Alex Funk, chief investment officer at Schroders, believes this may be a moment for more value-focused strategies: “Maybe we won’t get this big recession, but there is still a version of a slowdown coming. After a 5% hike in interest rates, earnings can’t compound as they did before. The UK market is traditionally defensive, low beta and ticks a bit slower than a high-tech growth market.”

In this environment, the higher income available from the UK market may have more appeal. Funk says: “If an investor thinks growth will be lower, but dividend yields are 5%-6%, that becomes more interesting. Dividends provide a more predictable cash flow. Right now, there’s too much euphoria around growth and the prospect of a soft landing. As it fizzles out, reallocation will start to happen.”

Funk likes funds with more cyclical exposure, which could benefit from a recovery. These are funds such as the JOHCM UK Dynamic. For small and mid-cap exposure, he has an allocation to the ES R&M UK Listed Smaller Coms fund.

Concentration conundrum

Nevertheless, some of the residual problems of UK equity income funds remain. Income still comes from a relatively narrow range of companies and sectors. The latest UK Dividend Monitor from Computershare shows that 34% of UK dividends are concentrated in just five companies – Glencore (LSE:GLEN), Shell (LSE:SHEL), Rio Tinto Registered Shares (LSE:RIO), HSBC Holdings (LSE:HSBA) and National Grid (LSE:NG.) – while 65% are in the top 15 dividend-paying companies.

For Sullivan, one way to deal with this is to look for funds that invest across the market cap spectrum. He says: “The best value appears in the mid and small-cap arenas. WS Gresham House UK Multi Cap Income, launched in 2017, has handsomely outperformed the FTSE All-Share over that time, while delivering a yield consistently north of 4%. The portfolio of companies straddles the FTSE 100, FTSE 250 and FTSE Small Cap, therefore there is a big element of domestic exposure, where the best value lies.”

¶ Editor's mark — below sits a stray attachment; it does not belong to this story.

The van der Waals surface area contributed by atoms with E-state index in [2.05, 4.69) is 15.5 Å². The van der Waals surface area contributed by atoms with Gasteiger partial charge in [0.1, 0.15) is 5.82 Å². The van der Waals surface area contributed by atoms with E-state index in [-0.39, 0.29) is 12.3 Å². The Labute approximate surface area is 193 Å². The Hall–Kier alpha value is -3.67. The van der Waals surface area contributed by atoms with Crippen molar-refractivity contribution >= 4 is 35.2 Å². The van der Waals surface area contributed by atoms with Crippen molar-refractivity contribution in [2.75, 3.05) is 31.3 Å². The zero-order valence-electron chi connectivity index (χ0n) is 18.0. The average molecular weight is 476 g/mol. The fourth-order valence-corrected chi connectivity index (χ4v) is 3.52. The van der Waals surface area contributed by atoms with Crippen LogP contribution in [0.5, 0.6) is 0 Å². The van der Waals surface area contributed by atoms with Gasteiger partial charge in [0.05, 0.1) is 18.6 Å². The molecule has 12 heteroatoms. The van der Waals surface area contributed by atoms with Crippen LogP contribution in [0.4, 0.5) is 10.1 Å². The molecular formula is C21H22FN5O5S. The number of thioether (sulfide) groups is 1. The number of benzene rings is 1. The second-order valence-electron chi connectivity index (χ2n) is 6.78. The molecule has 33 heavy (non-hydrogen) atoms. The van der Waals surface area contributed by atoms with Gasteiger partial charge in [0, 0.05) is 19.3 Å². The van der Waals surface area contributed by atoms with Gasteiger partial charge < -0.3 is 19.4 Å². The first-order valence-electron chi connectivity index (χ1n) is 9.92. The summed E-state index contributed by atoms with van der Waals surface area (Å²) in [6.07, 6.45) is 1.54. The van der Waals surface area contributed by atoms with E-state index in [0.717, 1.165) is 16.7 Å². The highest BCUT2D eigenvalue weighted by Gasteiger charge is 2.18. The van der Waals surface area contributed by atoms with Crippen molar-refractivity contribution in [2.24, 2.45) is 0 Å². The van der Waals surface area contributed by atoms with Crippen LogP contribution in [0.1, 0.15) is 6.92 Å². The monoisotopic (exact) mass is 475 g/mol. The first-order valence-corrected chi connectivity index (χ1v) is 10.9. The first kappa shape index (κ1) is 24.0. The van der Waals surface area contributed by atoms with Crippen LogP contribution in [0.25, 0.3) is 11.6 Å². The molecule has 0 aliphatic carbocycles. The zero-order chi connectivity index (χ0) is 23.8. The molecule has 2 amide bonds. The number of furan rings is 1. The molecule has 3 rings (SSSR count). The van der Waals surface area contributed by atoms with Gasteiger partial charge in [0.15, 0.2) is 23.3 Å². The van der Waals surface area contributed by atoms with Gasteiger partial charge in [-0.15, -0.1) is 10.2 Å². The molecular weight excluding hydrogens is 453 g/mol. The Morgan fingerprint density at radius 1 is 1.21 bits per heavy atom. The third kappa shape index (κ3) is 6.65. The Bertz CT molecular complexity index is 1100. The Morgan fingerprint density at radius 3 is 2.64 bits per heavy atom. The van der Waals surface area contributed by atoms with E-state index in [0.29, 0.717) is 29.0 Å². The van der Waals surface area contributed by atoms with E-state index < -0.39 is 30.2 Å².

Monaghan points out UK funds are allowed to hold up to 20% in overseas assets. Some investment trusts go one step further – the Dunedin Income Growth (LSE:DIG) Investment Trust has 25%. “Lots of them use this facility,” he says. He sees it used to diversify from UK healthcare provider AstraZeneca (LSE:AZN), now a large part of the index, or to take exposure to sectors poorly represented in the UK index – “Microsoft Corp (NASDAQ:MSFT) features quite frequently”, he adds.

In this way, the UK offers a choice of yield options. Monaghan says for investors who want to start off with an attractive yield Schroder Income or Man GLG Income may fit the bill.  

The case against UK equity income

The counterargument is that the UK is still an unpopular market, forms just 4% of the MSCI World index and may continue to be overlooked by investors. The country struggles with a productivity problem and weak sentiment has pushed some companies to list elsewhere, creating fragility in its capital markets. If one of the arguments for the UK is that it is global in nature, why not just pick a global fund, bringing greater choice and diversity?

Global funds still bring exposure to new and higher growth areas not available from the UK market – emerging markets, technology, luxury goods. Funk chooses the Schroder Global Sustainable Value or Fidelity Global Dividend funds, while Monaghan likes the Guinness Global Equity Income fund, but also the TM Redwheel Global Eq Income fund, managed by Nick Clay, and the M&G Global Dividend fund.

The arguments for an allocation to UK equity income are stronger than they have been for some time, particularly as a counterweight to a high  “growth” exposure, built up over a decade. However, the UK still has its limitations and its recovery is not assured. It may be sitting on the fence, but a balance between the two would seem like the best option in uncertain times.